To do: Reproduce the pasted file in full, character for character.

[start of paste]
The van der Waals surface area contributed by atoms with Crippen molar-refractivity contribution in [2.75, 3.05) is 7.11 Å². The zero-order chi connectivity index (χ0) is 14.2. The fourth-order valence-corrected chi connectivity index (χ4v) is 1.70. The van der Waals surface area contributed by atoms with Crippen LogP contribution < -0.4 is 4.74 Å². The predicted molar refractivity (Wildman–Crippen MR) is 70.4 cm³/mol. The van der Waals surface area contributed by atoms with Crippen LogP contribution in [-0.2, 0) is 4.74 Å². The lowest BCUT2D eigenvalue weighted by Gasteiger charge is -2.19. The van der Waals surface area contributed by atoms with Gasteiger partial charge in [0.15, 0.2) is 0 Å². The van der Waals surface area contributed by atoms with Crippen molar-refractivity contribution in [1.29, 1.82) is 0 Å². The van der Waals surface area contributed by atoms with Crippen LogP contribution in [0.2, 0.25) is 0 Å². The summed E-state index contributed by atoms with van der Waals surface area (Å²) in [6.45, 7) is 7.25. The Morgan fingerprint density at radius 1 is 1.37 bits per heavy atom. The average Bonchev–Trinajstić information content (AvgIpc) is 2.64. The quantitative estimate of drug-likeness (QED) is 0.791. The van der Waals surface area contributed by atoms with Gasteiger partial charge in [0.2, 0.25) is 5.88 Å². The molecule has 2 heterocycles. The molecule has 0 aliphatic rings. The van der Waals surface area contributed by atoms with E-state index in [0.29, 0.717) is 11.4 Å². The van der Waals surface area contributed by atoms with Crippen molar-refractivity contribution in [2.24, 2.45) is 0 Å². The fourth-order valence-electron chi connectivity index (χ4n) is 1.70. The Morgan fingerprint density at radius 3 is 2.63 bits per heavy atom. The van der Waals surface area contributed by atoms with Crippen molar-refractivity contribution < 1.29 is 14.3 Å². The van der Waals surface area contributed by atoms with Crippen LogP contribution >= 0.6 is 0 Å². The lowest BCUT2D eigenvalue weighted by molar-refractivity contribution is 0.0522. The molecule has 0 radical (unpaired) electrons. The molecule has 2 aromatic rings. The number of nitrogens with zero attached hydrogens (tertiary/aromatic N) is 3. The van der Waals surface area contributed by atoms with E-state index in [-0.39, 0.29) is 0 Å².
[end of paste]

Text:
The van der Waals surface area contributed by atoms with Crippen molar-refractivity contribution in [2.75, 3.05) is 7.11 Å². The zero-order chi connectivity index (χ0) is 14.2. The fourth-order valence-corrected chi connectivity index (χ4v) is 1.70. The van der Waals surface area contributed by atoms with Crippen LogP contribution < -0.4 is 4.74 Å². The predicted molar refractivity (Wildman–Crippen MR) is 70.4 cm³/mol. The van der Waals surface area contributed by atoms with Crippen LogP contribution in [-0.2, 0) is 4.74 Å². The lowest BCUT2D eigenvalue weighted by Gasteiger charge is -2.19. The van der Waals surface area contributed by atoms with Gasteiger partial charge in [0.15, 0.2) is 0 Å². The van der Waals surface area contributed by atoms with Crippen molar-refractivity contribution in [1.29, 1.82) is 0 Å². The van der Waals surface area contributed by atoms with Crippen LogP contribution in [0.2, 0.25) is 0 Å². The summed E-state index contributed by atoms with van der Waals surface area (Å²) in [6.45, 7) is 7.25. The Morgan fingerprint density at radius 1 is 1.37 bits per heavy atom. The average Bonchev–Trinajstić information content (AvgIpc) is 2.64. The quantitative estimate of drug-likeness (QED) is 0.791. The van der Waals surface area contributed by atoms with Gasteiger partial charge in [0.2, 0.25) is 5.88 Å². The molecule has 2 heterocycles. The molecule has 0 aliphatic rings. The van der Waals surface area contributed by atoms with E-state index in [0.29, 0.717) is 11.4 Å². The van der Waals surface area contributed by atoms with Crippen molar-refractivity contribution in [2.24, 2.45) is 0 Å². The fourth-order valence-electron chi connectivity index (χ4n) is 1.70. The Morgan fingerprint density at radius 3 is 2.63 bits per heavy atom. The van der Waals surface area contributed by atoms with Crippen molar-refractivity contribution < 1.29 is 14.3 Å². The van der Waals surface area contributed by atoms with Crippen LogP contribution >= 0.6 is 0 Å². The lowest BCUT2D eigenvalue weighted by molar-refractivity contribution is 0.0522. The molecule has 0 radical (unpaired) electrons. The molecule has 2 aromatic rings. The number of nitrogens with zero attached hydrogens (tertiary/aromatic N) is 3. The van der Waals surface area contributed by atoms with E-state index in [-0.39, 0.29) is 0 Å².